Thursday, August 19, 2010

Excellent pick at BCBS

At the risk of appearing to curry favor with our largest insurer, I want to congratulate the Blue Cross Blue Shield board for appointing Andrew Dreyfus to be the company's new CEO. Andrew brings a wealth of experience and judgment to the job. The work he did several years ago as head of the BCBS Foundation provided the data and policy impetus for the MA health care reform act in 2006 that expanded insurance coverage to virtually the entire population. Beyond that, his record in the state government and at the MA Hospital Association demonstrates the kind of knowledge and astuteness that will serve BCBS and its subscribers well. This is a hard time to be in the insurance business, and we all wish Andrew well.


Barry Carol said...

How does he feel about price and quality transaprency including disclosure of contract reimbursement rates?

Anonymous said...

Thanks. Doctor, for giving Andrew Dreyfus' background relative to Romneycare. Now we really know whom to blame. And please stop repeating the "expanded to... virutally (the) entire population" propaganda. Massachusetts' residents were always insured to a high degree. All Romneycare did was move the needle from 94 to 97 and now probably back down to 96 (see the DHCFP "May 2010" Key Indicators report issued in the dead of night last Friday, August 13). Although the DHCFP has not updated the percentages, the absolute number insured has dropped like a rock since June 2008. As hard as it tries, the state can't even give away free healthcare insurance.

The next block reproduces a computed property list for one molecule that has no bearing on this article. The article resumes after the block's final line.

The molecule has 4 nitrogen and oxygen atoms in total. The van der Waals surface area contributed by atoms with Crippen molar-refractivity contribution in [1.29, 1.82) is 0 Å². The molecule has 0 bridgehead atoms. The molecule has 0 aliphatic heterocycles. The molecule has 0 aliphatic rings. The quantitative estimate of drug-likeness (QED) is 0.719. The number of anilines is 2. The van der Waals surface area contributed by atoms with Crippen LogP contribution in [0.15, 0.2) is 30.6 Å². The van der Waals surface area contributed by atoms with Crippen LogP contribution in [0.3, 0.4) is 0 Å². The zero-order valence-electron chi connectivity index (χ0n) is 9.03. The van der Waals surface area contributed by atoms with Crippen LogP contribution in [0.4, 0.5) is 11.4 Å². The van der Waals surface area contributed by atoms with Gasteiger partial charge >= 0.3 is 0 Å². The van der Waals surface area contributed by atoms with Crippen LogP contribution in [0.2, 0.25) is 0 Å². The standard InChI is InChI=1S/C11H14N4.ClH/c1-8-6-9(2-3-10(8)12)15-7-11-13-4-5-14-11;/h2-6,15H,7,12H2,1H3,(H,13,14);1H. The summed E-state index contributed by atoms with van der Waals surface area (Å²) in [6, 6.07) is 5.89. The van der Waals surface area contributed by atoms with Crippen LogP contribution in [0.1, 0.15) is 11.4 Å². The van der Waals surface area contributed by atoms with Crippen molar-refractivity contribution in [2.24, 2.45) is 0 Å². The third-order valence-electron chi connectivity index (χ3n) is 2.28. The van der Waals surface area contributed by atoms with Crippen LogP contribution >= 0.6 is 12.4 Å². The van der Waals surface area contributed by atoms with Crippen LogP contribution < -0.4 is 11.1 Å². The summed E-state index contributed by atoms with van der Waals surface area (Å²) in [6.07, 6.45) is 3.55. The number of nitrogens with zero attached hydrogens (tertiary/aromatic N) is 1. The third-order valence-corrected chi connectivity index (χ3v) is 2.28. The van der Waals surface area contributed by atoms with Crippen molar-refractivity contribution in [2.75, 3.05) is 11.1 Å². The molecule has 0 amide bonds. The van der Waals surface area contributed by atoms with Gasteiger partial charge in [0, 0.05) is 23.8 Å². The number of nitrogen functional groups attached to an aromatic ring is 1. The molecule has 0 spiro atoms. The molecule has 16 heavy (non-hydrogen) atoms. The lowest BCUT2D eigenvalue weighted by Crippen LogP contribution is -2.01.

Dennis Byron

Anonymous said...

I wish him well too, and agree that more competition with less dominance by a single hospital system would be good (see:

However, I find it disquieting that the au courant means of increasing competition is allowing a private equity firm to buy the second biggest hospital system in the state (and associated physician practices). Private equity firms are not known for their altruism or commitment to the health and welfare of patients. They are also sometimes known for jumping into areas about which they know little, with bad results (remember Chrysler)?
Maybe there are better ways to increase competition.